Speculation about the future is running rampant. On the one hand, a leader has been retained; Bush was elected. On the other hand, Arafat is out of the country for the first time in years, and it is widely suspected that he will not recover.
The theme of the month is uncertainty. For instance, today's article on the Arafat situation is typical of the confusion regarding his condition and who's in charge in Palestine. The Israeli government is, for now, maintaining a low profile, although it's unclear what will happen if the Palestinians insist on burying Arafat in East Jerusalem, or if the succession struggle spins out of control. Or, for that matter, if it doesn't, and it begins to look like Hamas is going to come out on top.
Taken for himself, many Israelis were pleased that Bush will remain President in the US, as he is seen as relatively less likely to lean on Israel for concessions. In particular, he has been perfectly content to insist that "terror" end before Israel is obliged to do anything in particular, which is widely regarded as code for never. There has been some speculation that he would change his tune in a second term in an effort to regain favor with Europe, but the conventional wisdom was that Kerry would do the same, and probably more aggressively.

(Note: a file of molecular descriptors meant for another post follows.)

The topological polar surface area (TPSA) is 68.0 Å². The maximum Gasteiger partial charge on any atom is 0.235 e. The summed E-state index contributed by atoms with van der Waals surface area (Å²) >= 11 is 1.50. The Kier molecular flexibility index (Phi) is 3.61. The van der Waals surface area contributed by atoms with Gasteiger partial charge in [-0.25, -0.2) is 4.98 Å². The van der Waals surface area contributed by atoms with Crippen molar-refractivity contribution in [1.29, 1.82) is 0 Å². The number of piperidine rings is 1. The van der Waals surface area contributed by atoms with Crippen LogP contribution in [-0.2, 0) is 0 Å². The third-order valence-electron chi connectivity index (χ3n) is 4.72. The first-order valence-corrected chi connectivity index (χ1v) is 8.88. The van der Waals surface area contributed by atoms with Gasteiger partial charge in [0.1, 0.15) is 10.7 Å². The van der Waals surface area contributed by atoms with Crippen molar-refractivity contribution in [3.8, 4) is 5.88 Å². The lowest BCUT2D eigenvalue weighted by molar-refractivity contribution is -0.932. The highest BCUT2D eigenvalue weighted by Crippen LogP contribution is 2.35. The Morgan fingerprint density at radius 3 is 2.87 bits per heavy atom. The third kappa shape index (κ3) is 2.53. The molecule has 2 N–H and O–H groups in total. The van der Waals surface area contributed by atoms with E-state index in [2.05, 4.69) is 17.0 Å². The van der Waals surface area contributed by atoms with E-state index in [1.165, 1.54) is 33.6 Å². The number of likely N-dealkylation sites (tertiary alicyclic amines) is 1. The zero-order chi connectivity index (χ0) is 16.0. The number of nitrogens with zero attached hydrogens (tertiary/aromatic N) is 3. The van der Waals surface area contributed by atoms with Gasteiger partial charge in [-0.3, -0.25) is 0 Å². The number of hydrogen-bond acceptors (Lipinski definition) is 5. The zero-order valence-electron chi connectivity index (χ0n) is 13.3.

But then Arafat leaves center stage, potentially upsetting a delicate balance. On W's watch, Israel doesn't need to talk to the Palestinians in any official capacity, because Arafat has been declared not to be a "partner" in the peace process. If new leadership enters the picture, it becomes more difficult to maintain such a stance; Bush will have to either offend his Israeli supporters by insisting that the government give the new PA leadership a chance, or else reveal his position for what it is, a carte blanche for Likud to do as it pleases.
At the moment, the government seems to be working on the first theory. As best I can tell, there is some movement in Sharon's administration to make a show of working with whoever winds up in charge of the PA, to head off any intervention on Bush's part. I suspect they guess that, since the disengagement from Gaza buys them several more months during which they can claim to be too busy dealing with the settlers to worry about the Road Map, they have plenty of time to discredit the new Palestinian leadership, too. (For instance, see here in today's paper.)
Handy tip for the traveling astronomer: in Hebrew, the word for "telescope" is